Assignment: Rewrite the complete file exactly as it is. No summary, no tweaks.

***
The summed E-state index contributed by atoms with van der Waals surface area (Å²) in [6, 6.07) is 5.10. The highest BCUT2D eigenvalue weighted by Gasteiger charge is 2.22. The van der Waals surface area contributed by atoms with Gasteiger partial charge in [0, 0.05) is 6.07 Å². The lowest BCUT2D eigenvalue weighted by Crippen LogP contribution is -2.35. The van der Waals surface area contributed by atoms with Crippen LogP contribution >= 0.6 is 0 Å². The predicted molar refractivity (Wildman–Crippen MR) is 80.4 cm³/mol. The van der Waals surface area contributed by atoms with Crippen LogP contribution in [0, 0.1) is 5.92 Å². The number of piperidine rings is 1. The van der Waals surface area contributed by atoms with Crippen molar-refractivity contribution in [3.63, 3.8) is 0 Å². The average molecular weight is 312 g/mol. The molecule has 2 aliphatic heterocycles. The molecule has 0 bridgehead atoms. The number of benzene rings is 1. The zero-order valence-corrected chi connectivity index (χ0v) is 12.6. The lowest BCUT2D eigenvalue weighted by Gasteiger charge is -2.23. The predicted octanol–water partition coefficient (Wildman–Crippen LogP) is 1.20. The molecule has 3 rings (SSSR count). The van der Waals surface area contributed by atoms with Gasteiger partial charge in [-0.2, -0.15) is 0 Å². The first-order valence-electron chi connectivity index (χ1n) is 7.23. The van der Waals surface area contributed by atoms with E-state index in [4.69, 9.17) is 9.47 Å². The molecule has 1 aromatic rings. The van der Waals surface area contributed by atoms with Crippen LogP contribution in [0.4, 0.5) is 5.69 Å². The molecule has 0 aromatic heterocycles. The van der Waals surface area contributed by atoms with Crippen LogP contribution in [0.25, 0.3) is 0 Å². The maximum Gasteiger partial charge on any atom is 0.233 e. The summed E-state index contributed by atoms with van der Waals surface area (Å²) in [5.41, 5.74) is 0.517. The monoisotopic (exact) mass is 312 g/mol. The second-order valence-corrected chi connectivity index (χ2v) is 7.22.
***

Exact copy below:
The summed E-state index contributed by atoms with van der Waals surface area (Å²) in [6, 6.07) is 5.10. The highest BCUT2D eigenvalue weighted by Gasteiger charge is 2.22. The van der Waals surface area contributed by atoms with Gasteiger partial charge in [0, 0.05) is 6.07 Å². The lowest BCUT2D eigenvalue weighted by Crippen LogP contribution is -2.35. The van der Waals surface area contributed by atoms with Crippen LogP contribution >= 0.6 is 0 Å². The predicted molar refractivity (Wildman–Crippen MR) is 80.4 cm³/mol. The van der Waals surface area contributed by atoms with Crippen LogP contribution in [0, 0.1) is 5.92 Å². The number of piperidine rings is 1. The van der Waals surface area contributed by atoms with Crippen molar-refractivity contribution in [3.63, 3.8) is 0 Å². The average molecular weight is 312 g/mol. The molecule has 2 aliphatic heterocycles. The molecule has 0 bridgehead atoms. The number of benzene rings is 1. The zero-order valence-corrected chi connectivity index (χ0v) is 12.6. The lowest BCUT2D eigenvalue weighted by Gasteiger charge is -2.23. The predicted octanol–water partition coefficient (Wildman–Crippen LogP) is 1.20. The molecule has 3 rings (SSSR count). The van der Waals surface area contributed by atoms with Gasteiger partial charge in [-0.2, -0.15) is 0 Å². The first-order valence-electron chi connectivity index (χ1n) is 7.23. The van der Waals surface area contributed by atoms with E-state index in [4.69, 9.17) is 9.47 Å². The molecule has 1 aromatic rings. The van der Waals surface area contributed by atoms with Crippen LogP contribution in [0.4, 0.5) is 5.69 Å². The molecule has 0 aromatic heterocycles. The van der Waals surface area contributed by atoms with Crippen LogP contribution in [0.25, 0.3) is 0 Å². The maximum Gasteiger partial charge on any atom is 0.233 e. The summed E-state index contributed by atoms with van der Waals surface area (Å²) in [5.41, 5.74) is 0.517. The monoisotopic (exact) mass is 312 g/mol. The second-order valence-corrected chi connectivity index (χ2v) is 7.22.